a reply to: Artesia
I call BS on the original post.
Once you get past the sgtreport and natural blaze and healthnutnews and read the original paper - for some reason, none of those sites linked to it
(funny dat!) - you'll see some stuff they forgot to mention.
Like "During measles outbreaks, it is important to be able to rapidly distinguish between measles cases and vaccine reactions to avoid unnecessary
outbreak response measures such as case isolation and contact investigations."
And "Since approximately 5% of recipients of measles virus-containing vaccine experience rash and fever which may be indistinguishable from measles
(9), it is very important to identify vaccine reactions to avoid unnecessary isolation of the patient, as well as the need for contact tracing and
other labor-intensive public health interventions."
And "Of the 194 measles virus sequences obtained in the United States in 2015, 73 were identified as vaccine sequences (R. J. McNall, unpublished
data). In contrast, only 11 of 542 cases genotyped in the National Reference Center for Measles, Mumps, and Rubella in Germany were associated with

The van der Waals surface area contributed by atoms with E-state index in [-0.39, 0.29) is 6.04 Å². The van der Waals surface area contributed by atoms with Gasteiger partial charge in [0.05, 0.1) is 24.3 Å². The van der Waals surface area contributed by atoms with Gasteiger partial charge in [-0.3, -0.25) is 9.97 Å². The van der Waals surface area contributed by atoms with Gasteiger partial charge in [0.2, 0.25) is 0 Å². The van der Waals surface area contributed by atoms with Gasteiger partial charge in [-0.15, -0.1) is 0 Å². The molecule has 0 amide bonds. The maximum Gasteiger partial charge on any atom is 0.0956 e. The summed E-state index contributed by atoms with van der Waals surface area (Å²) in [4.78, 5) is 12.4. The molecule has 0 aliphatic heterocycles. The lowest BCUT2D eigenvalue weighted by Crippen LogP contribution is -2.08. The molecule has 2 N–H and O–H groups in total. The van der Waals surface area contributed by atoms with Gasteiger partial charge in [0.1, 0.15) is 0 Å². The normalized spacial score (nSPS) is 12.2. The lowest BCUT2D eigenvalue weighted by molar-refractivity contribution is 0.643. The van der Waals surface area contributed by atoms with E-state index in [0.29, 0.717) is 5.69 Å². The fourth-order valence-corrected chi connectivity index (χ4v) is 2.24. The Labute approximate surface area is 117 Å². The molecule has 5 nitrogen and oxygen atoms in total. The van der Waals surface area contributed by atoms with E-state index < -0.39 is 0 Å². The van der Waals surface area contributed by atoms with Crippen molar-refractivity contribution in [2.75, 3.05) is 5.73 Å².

the vaccine virus."
If you want to read the paper itself, it's here.
If you it's all a bit confusing, it means that a lot of the measles "cases" were not measles but an adverse reaction with similar symptoms. Before
you start pulling that apart, consider what the word "symptoms" mean. To the doctors, it means these people don't need to be isolated because they
are not infectious. It also means that some vaccines appear to have a greater rate of adverse reaction, although it's hardly a meaningful sample. It
also means you're very unlikely to die or develop long term chronic conditions (like I did).
Of course, if you're emotionally invested in an oppositional view that disregards primary sources or any kind of critical thought, don't mind me or
the original paper.
edit on 11-5-2019 by Whodathunkdatcheese because: (no reason given)